A cross-border VDR usually contains documents in a language your team cannot read, sometimes hundreds of them. Most M&A budgets fail to consider the translation costs, which can result in last-minute sticker shock and general panic. Consider, as a guideline, a high-quality translation of 500 documents with an average of ten standard pages of text per document can cost more than $200k. Here are some ways to avoid large bills yet still obtain usable translations in the most efficient and cost-effective way.
Just in Time vs. Just in Case
The most economic process looks something like this:
- Machine translation of all machine-readable documents including file names
- Triage and classification of documents to determine which need to be translated first, if at all
- “Just in time” human post-editing” of the machine translation, as and when needed by diligence team
- Higher quality translation of some documents if required
Triage and Machine Translation
Some method of triage of the VDR is required before you can decide what to translate because you don’t want to translate the entire VDR just in case you need it. You’ll categorize documents using your internal bilingual resources or your external advisors as much as you can. But what if you don’t have sufficient internal language skills to complete a review? Work with a translation partner to machine translate the entire VDR including file names. There will be errors, but the quality will be sufficient to identify which documents are important enough to require better translations.
Although machine translation is cheap or even free (we’ve all used translate.google.com for small amounts of text), for high page counts you’re better off letting your translation partner handle the machine translation. The can do it much faster than you can and the cost will be minimal. Additionally, they will have glossaries and translation memories that will augment the machine translation quality beyond what you can achieve on your own.
But does machine translation work on scanned documents?
There are two types of PDF as far as translation is concerned: photographic scans and machine editable documents. Machine translation requires machine editable documents and does not work on photographic scans. Using your mouse, if you can select text in the PDF and copy it out, then it’s machine editable and can be easily converted to Word for machine translation. If not, however, then it’s a photographic scan and you’re going to incur extra costs to convert it to a machine-readable format for machine translation. A process called optical character recognition (OCR) can convert the photograph into characters quickly and at low cost, but there will most likely be errors, especially if there are imperfections in the scan. To save cost, you can machine translate them as-is but the quality will suffer. To obtain a perfect OCR you might need to have a human fix the errors at a cost per page. Discuss this with your translation partner to perform some tests and decide the most economical route.
Post-Edited Machine Translation (PEMT)
Once you’ve decided that a document needs to be translated, this option gives you the most value for money. Due diligence requires that you understand the foreign language documents, not that they are translated perfectly (what we call “publication quality”). Once you’ve chosen documents for further translation, you can use human post-editing to improve the machine translation output. PEMT, which is where a professional native-language translator fluent in the target language edits the machine translation output by comparing with the original, ensuring that major errors have been fixed and the gibberish associated with machine translation has been eliminated. The translator will not focus on style or grammar but will make sure that you can understand the translation so that you can determine next steps.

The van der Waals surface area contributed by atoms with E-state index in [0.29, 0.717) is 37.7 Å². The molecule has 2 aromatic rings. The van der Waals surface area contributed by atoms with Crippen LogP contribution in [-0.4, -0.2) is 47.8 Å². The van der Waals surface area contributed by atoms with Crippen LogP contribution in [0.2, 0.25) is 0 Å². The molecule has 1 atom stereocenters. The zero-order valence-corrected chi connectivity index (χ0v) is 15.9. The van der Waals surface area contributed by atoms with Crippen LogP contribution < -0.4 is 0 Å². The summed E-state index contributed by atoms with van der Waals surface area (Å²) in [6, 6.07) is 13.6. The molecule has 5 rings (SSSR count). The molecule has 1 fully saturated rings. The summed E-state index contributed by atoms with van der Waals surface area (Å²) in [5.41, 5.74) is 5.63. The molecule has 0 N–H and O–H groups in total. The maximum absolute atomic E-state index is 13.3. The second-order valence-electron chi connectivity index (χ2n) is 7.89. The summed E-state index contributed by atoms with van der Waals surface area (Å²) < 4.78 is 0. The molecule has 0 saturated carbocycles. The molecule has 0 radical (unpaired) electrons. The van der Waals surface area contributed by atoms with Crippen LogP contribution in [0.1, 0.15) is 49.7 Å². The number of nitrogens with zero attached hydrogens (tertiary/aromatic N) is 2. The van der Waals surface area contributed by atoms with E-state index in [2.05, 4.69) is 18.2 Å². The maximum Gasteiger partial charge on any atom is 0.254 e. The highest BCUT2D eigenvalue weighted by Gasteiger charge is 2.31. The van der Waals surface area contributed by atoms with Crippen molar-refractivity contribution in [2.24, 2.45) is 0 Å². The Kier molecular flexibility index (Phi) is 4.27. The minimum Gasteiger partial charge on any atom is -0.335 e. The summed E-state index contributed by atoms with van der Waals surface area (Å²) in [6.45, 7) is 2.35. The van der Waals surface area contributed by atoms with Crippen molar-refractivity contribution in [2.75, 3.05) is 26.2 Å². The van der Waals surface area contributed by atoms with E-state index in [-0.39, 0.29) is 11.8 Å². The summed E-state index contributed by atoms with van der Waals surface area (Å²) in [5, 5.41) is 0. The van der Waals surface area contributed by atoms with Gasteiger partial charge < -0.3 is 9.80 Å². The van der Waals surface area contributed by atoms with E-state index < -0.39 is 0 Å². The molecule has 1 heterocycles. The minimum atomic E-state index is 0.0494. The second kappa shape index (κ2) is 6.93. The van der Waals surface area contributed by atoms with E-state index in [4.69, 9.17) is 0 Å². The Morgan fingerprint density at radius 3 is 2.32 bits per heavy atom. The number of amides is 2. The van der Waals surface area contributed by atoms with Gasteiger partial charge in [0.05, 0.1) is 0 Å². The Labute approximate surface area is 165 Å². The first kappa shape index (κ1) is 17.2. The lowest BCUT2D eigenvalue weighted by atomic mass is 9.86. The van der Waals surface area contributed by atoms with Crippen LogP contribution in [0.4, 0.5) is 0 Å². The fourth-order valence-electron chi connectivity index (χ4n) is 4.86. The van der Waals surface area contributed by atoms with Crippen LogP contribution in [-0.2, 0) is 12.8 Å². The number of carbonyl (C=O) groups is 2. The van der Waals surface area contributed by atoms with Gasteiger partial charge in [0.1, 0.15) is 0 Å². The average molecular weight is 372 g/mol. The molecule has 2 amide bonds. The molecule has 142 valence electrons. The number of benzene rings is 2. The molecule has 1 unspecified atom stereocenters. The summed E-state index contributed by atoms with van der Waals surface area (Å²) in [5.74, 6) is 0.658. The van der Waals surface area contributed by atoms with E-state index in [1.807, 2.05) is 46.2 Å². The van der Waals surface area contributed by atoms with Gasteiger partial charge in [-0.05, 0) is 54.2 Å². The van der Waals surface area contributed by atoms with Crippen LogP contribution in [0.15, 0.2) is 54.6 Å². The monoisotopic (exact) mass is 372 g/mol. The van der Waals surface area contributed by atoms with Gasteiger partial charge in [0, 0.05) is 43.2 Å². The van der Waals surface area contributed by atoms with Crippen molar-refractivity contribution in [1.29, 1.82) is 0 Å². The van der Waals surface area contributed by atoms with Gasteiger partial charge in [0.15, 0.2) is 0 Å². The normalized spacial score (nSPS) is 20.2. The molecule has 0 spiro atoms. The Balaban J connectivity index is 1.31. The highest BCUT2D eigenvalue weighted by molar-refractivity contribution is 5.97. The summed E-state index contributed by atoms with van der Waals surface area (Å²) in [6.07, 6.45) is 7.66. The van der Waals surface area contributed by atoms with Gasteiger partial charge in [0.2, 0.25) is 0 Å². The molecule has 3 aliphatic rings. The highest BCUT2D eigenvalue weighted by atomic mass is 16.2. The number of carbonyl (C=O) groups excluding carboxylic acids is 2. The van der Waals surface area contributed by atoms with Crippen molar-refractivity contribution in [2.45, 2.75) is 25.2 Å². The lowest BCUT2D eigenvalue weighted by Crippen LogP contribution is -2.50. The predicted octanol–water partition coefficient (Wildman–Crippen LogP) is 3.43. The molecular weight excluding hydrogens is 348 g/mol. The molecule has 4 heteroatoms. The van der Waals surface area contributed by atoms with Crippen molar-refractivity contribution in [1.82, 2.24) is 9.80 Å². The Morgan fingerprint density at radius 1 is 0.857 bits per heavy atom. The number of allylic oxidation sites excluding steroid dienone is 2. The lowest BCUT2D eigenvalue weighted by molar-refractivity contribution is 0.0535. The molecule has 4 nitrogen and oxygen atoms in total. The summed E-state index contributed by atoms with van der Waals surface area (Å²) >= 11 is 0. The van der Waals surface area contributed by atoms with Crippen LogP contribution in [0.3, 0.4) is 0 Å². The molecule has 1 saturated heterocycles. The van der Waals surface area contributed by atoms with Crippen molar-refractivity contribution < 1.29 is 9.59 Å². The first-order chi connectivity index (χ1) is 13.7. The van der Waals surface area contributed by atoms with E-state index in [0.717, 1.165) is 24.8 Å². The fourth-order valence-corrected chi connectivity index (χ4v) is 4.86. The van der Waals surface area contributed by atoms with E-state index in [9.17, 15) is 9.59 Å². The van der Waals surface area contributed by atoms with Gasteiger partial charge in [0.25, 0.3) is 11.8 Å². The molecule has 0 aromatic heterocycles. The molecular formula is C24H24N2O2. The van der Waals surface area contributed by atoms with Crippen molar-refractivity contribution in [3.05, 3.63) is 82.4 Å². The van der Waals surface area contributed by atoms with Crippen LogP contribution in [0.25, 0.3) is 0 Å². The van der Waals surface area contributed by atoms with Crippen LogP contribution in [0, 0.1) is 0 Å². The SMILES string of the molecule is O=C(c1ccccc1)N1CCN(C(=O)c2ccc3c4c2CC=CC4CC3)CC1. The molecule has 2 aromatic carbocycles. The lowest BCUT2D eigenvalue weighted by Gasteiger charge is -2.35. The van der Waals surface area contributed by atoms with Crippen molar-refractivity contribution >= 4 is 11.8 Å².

If you later determine that some documents are important enough to require a perfect translation, then you can invest in higher quality.
One-pass human translation
For some documents, PEMT will not be accurate enough for your due diligence, so your next option is what we call one-pass, unedited translation. This is where a professional, native-language translator does a quick but full translation of the documents focusing on accuracy rather than style. There is no editing by a second translator or supervisor, so there is an increased risk of human error, but it’s faster and cheaper as a result. For large volumes of documents, this is going to make a difference in your overall translation budget.
Not many people outside of the translation industry realize that almost all translation management software can identify repetitions and near-repetitions of phrases and partial phrases in a body of documents. Repetitions let you translate once and use multiple times. When a repetition match is found, the translation software directs the translator to approve or modify previous translation, rather than translate again. The result is not only better consistency throughout the documents but also a lower cost or quantifiable discount due to the decreased work. Your translation partner will analyze the documents before translation to identify the total repetition discount. There is always a little repetition, and if you’re fortunate it could cut your costs by a third or more.
The Full Monty of translation services is Publication Quality. This means that the translation is exact, reflects the target locale’s writing style and language nuances, and is completely unidentifiable as a translation. You would use this to translate your customer-facing documents, marketing, contracts, etc. While it’s probably overkill for due diligence, it might be necessary for any resulting contracts and agreements. Ask your translation partner about pricing and turnaround.